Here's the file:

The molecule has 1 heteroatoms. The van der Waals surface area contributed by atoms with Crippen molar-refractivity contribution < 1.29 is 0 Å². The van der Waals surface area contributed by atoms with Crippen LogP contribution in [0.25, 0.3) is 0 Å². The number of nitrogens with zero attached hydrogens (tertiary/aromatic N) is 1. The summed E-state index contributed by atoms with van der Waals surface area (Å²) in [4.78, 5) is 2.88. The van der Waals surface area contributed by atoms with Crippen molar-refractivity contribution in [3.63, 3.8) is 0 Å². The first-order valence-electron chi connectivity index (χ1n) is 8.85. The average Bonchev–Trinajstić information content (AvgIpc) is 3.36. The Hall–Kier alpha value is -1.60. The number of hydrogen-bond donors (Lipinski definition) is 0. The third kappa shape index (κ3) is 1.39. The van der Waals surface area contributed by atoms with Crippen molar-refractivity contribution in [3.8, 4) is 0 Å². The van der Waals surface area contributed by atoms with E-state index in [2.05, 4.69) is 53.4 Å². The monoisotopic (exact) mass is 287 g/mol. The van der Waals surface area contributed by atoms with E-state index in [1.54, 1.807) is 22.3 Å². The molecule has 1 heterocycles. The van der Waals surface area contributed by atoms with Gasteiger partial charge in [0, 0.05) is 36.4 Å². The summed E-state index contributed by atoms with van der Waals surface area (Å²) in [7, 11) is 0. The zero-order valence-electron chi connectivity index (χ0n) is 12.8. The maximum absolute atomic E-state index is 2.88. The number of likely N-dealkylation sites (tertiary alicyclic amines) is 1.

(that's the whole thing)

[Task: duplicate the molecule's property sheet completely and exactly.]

The molecule has 1 heteroatoms. The van der Waals surface area contributed by atoms with Crippen molar-refractivity contribution < 1.29 is 0 Å². The van der Waals surface area contributed by atoms with Crippen LogP contribution in [0.25, 0.3) is 0 Å². The number of nitrogens with zero attached hydrogens (tertiary/aromatic N) is 1. The summed E-state index contributed by atoms with van der Waals surface area (Å²) in [4.78, 5) is 2.88. The van der Waals surface area contributed by atoms with Crippen molar-refractivity contribution in [3.63, 3.8) is 0 Å². The first-order valence-electron chi connectivity index (χ1n) is 8.85. The average Bonchev–Trinajstić information content (AvgIpc) is 3.36. The Hall–Kier alpha value is -1.60. The number of hydrogen-bond donors (Lipinski definition) is 0. The third kappa shape index (κ3) is 1.39. The van der Waals surface area contributed by atoms with Crippen molar-refractivity contribution in [3.8, 4) is 0 Å². The van der Waals surface area contributed by atoms with E-state index in [2.05, 4.69) is 53.4 Å². The monoisotopic (exact) mass is 287 g/mol. The van der Waals surface area contributed by atoms with E-state index in [1.54, 1.807) is 22.3 Å². The molecule has 1 heterocycles. The van der Waals surface area contributed by atoms with Gasteiger partial charge in [0, 0.05) is 36.4 Å². The summed E-state index contributed by atoms with van der Waals surface area (Å²) in [7, 11) is 0. The zero-order valence-electron chi connectivity index (χ0n) is 12.8. The maximum absolute atomic E-state index is 2.88. The number of likely N-dealkylation sites (tertiary alicyclic amines) is 1.